Lutz favored putting all city employees, including police, under one umbrella. He's not opposed to allowing police officers to retire at 50, but he needs more data before he can make an informed vote (see separate story on pension request).

Haas-Martens also needs more data, as does Geyer, but Geyer added that the city needs to look at its contribution to regular staff members if it increases its contribution toward police retirement.

Many members of the public were concerned that rising Island taxes are forcing small businesses to sell out to developers (The Islander, Sept. 15, 29 and Oct. 13). Candidates were asked if they had any solution to the problem.

Geyer said she had no immediate solution, but as the owner of Duffy's Tavern, would attend meetings currently being held by business owners to discuss possible solutions.

Haas-Martens noted that it's not just in Holmes Beach, it's everywhere. Unfortunately, there's little the commission can do. She did suggest business owners contact the property appraiser's office and the tax collector's office to voice concerns.

Lutz empathized with the business owners. "Small business owners are getting killed."

The state legislature created the problem a few years ago when it placed the taxation burden on out-of-state property owners, business owners and new home buyers, he observed. The current situation is "great for homesteaders like us," but eventually the legislature will have to "be equitable" in how it allows counties to assess and collect taxes. Changes can only come from the legislature, Lutz noted.

Zaccagnino suggested the city become more "pro-active" in the fight.

Stricter codes
Candidates were asked if they wanted to change, limit or restrict current zoning codes to reduce the number of allowable units on a property.

While Zaccagnino was in favor of stricter codes, Lutz said the city has to remember that the city can't interfere "more than necessary" with a property owner's right to build what is lawfully allowed. "If someone owned a trailer park and wanted to sell it, who are we to tell them 'no, you can't sell,'" he said.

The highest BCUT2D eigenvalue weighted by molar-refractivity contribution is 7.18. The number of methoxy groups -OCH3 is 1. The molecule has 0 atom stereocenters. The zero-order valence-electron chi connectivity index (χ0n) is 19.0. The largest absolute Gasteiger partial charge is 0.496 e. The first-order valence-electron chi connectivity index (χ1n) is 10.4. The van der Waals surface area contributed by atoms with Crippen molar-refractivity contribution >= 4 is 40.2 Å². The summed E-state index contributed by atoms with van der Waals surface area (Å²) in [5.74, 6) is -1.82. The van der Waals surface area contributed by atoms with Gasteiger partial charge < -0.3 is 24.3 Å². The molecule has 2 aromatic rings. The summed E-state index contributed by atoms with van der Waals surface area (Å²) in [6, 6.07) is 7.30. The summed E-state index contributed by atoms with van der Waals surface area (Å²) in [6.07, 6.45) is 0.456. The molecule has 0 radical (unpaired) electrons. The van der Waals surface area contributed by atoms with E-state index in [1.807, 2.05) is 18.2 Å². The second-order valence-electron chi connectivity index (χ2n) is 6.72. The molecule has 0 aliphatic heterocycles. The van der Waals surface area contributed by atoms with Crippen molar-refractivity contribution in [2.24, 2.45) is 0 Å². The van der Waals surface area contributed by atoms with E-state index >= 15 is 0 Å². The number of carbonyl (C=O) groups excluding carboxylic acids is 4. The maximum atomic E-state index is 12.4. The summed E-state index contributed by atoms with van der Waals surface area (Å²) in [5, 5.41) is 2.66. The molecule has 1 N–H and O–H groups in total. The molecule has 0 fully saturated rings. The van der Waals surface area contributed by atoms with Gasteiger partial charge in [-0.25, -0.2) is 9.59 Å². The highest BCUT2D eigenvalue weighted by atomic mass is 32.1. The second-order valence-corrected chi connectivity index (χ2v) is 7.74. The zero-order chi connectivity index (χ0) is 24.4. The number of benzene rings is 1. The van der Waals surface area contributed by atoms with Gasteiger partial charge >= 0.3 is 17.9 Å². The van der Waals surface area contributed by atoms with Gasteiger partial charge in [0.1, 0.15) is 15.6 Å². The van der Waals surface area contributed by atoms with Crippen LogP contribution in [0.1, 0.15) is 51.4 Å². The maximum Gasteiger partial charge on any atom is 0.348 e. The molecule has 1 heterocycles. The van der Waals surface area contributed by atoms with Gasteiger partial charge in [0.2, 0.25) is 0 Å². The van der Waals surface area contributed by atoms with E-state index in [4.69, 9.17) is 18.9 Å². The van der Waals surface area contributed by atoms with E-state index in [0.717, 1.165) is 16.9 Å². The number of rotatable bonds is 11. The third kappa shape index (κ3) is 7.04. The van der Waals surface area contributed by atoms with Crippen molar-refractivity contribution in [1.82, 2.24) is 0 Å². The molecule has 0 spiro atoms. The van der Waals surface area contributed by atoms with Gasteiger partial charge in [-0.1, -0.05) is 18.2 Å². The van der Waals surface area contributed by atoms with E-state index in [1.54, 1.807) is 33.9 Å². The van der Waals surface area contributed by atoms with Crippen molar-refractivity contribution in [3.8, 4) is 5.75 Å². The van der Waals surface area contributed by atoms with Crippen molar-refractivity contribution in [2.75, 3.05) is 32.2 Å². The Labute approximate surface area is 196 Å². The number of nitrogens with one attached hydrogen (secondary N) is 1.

Haas-Martens was worried that more and more Island families and small businesses are selling out and moving out, while Geyer suggested a fulltime city planner might help "lead us in the right direction."

Why be a commissioner?
Each candidate was asked why he or she wanted to be a commissioner.

Geyer said it was her love for the Island and desire to "keep the city as nice and as great for as long as we can," that makes her seek office.

Haas-Martens said it's her way of giving something back to the city.

Lutz agreed that he, too, wanted to give something to the city. "Everyone should do something," he said. For him, it's not picking up empty beer bottles on cleanup day, but the legal advice and direction he can offer the commission. He said he thought about not seeking re-election, but the litigation area has become so critical to the city that "it's one area I can do the city some good."

Zaccagnino said he wanted to be a commissioner because of his love for the city and his desire to "help with change. I'm losing neighbors left and right who are moving off the Island."

He also said it's time for a change and he has a lot of energy to give.